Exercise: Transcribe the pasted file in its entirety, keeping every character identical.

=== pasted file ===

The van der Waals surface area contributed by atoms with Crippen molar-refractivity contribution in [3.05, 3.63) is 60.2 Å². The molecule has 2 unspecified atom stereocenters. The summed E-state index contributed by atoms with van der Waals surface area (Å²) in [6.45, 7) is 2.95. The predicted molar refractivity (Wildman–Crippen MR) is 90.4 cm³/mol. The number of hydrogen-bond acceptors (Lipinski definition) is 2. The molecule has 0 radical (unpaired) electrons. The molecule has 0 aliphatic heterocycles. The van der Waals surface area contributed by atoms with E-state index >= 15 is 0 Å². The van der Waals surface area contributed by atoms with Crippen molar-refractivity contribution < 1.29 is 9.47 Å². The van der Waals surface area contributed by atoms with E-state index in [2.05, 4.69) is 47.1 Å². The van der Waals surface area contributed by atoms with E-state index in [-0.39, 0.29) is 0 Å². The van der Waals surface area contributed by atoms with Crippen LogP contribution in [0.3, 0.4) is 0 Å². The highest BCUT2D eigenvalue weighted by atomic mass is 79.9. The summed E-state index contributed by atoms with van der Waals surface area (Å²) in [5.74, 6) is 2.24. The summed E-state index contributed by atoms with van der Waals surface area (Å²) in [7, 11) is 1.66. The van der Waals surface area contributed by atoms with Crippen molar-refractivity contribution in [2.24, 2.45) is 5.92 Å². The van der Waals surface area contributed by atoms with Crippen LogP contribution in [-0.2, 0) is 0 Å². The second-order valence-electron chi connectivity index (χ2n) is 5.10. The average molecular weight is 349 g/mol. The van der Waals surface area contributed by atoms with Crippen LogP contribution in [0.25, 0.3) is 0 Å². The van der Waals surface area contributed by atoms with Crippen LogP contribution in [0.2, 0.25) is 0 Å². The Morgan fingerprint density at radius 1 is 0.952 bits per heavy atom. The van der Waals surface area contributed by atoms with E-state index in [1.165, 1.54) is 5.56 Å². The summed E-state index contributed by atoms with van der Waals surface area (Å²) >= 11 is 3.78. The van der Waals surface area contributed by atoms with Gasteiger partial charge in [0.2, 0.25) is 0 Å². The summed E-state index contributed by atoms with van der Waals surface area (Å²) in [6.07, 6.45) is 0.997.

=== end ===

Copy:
The van der Waals surface area contributed by atoms with Crippen molar-refractivity contribution in [3.05, 3.63) is 60.2 Å². The molecule has 2 unspecified atom stereocenters. The summed E-state index contributed by atoms with van der Waals surface area (Å²) in [6.45, 7) is 2.95. The predicted molar refractivity (Wildman–Crippen MR) is 90.4 cm³/mol. The number of hydrogen-bond acceptors (Lipinski definition) is 2. The molecule has 0 radical (unpaired) electrons. The molecule has 0 aliphatic heterocycles. The van der Waals surface area contributed by atoms with E-state index >= 15 is 0 Å². The van der Waals surface area contributed by atoms with Crippen molar-refractivity contribution < 1.29 is 9.47 Å². The van der Waals surface area contributed by atoms with E-state index in [2.05, 4.69) is 47.1 Å². The van der Waals surface area contributed by atoms with E-state index in [-0.39, 0.29) is 0 Å². The van der Waals surface area contributed by atoms with Crippen LogP contribution in [0.3, 0.4) is 0 Å². The highest BCUT2D eigenvalue weighted by atomic mass is 79.9. The summed E-state index contributed by atoms with van der Waals surface area (Å²) in [5.74, 6) is 2.24. The summed E-state index contributed by atoms with van der Waals surface area (Å²) in [7, 11) is 1.66. The van der Waals surface area contributed by atoms with Crippen molar-refractivity contribution in [2.24, 2.45) is 5.92 Å². The van der Waals surface area contributed by atoms with Crippen LogP contribution in [-0.2, 0) is 0 Å². The second-order valence-electron chi connectivity index (χ2n) is 5.10. The average molecular weight is 349 g/mol. The van der Waals surface area contributed by atoms with Crippen LogP contribution in [0.25, 0.3) is 0 Å². The van der Waals surface area contributed by atoms with Crippen LogP contribution in [0.2, 0.25) is 0 Å². The Morgan fingerprint density at radius 1 is 0.952 bits per heavy atom. The van der Waals surface area contributed by atoms with E-state index in [1.165, 1.54) is 5.56 Å². The summed E-state index contributed by atoms with van der Waals surface area (Å²) >= 11 is 3.78. The van der Waals surface area contributed by atoms with Gasteiger partial charge in [0.2, 0.25) is 0 Å². The summed E-state index contributed by atoms with van der Waals surface area (Å²) in [6.07, 6.45) is 0.997.